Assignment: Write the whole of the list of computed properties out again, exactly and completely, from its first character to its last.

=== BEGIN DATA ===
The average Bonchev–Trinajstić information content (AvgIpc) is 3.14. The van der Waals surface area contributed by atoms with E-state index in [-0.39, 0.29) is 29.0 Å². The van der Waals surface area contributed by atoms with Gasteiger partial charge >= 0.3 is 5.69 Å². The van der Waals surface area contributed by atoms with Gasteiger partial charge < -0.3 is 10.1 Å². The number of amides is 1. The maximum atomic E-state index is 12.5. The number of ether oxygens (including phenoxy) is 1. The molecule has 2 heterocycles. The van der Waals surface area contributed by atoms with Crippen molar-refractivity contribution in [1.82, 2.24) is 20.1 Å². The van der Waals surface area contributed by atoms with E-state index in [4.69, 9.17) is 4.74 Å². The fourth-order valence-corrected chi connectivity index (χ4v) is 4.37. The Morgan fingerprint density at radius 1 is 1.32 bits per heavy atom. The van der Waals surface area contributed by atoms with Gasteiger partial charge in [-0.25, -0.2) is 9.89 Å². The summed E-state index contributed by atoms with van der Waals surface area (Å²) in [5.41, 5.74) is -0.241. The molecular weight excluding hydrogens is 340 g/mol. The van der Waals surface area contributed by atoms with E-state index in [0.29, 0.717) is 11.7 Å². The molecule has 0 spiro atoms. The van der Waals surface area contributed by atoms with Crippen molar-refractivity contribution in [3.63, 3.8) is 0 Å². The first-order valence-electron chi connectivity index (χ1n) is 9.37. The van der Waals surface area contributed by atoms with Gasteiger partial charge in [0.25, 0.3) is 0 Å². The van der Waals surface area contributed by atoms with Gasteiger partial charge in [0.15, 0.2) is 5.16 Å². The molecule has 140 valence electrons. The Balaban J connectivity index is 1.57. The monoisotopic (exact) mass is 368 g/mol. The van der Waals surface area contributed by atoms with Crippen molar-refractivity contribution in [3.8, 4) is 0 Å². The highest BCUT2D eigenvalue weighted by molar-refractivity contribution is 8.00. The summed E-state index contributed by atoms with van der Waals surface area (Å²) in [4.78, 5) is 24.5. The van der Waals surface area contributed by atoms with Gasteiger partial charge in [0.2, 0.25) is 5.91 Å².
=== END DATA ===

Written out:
The average Bonchev–Trinajstić information content (AvgIpc) is 3.14. The van der Waals surface area contributed by atoms with E-state index in [-0.39, 0.29) is 29.0 Å². The van der Waals surface area contributed by atoms with Gasteiger partial charge >= 0.3 is 5.69 Å². The van der Waals surface area contributed by atoms with Gasteiger partial charge < -0.3 is 10.1 Å². The number of amides is 1. The maximum atomic E-state index is 12.5. The number of ether oxygens (including phenoxy) is 1. The molecule has 2 heterocycles. The van der Waals surface area contributed by atoms with Crippen molar-refractivity contribution in [1.82, 2.24) is 20.1 Å². The van der Waals surface area contributed by atoms with E-state index in [4.69, 9.17) is 4.74 Å². The fourth-order valence-corrected chi connectivity index (χ4v) is 4.37. The Morgan fingerprint density at radius 1 is 1.32 bits per heavy atom. The van der Waals surface area contributed by atoms with Gasteiger partial charge in [-0.25, -0.2) is 9.89 Å². The summed E-state index contributed by atoms with van der Waals surface area (Å²) in [5.41, 5.74) is -0.241. The molecular weight excluding hydrogens is 340 g/mol. The van der Waals surface area contributed by atoms with E-state index in [0.29, 0.717) is 11.7 Å². The molecule has 0 spiro atoms. The van der Waals surface area contributed by atoms with Crippen molar-refractivity contribution in [3.63, 3.8) is 0 Å². The first-order valence-electron chi connectivity index (χ1n) is 9.37. The van der Waals surface area contributed by atoms with Gasteiger partial charge in [0.25, 0.3) is 0 Å². The van der Waals surface area contributed by atoms with Gasteiger partial charge in [0.15, 0.2) is 5.16 Å². The molecule has 140 valence electrons. The Balaban J connectivity index is 1.57. The monoisotopic (exact) mass is 368 g/mol. The van der Waals surface area contributed by atoms with Crippen molar-refractivity contribution in [3.8, 4) is 0 Å². The highest BCUT2D eigenvalue weighted by molar-refractivity contribution is 8.00. The summed E-state index contributed by atoms with van der Waals surface area (Å²) in [4.78, 5) is 24.5. The van der Waals surface area contributed by atoms with Gasteiger partial charge in [0.2, 0.25) is 5.91 Å².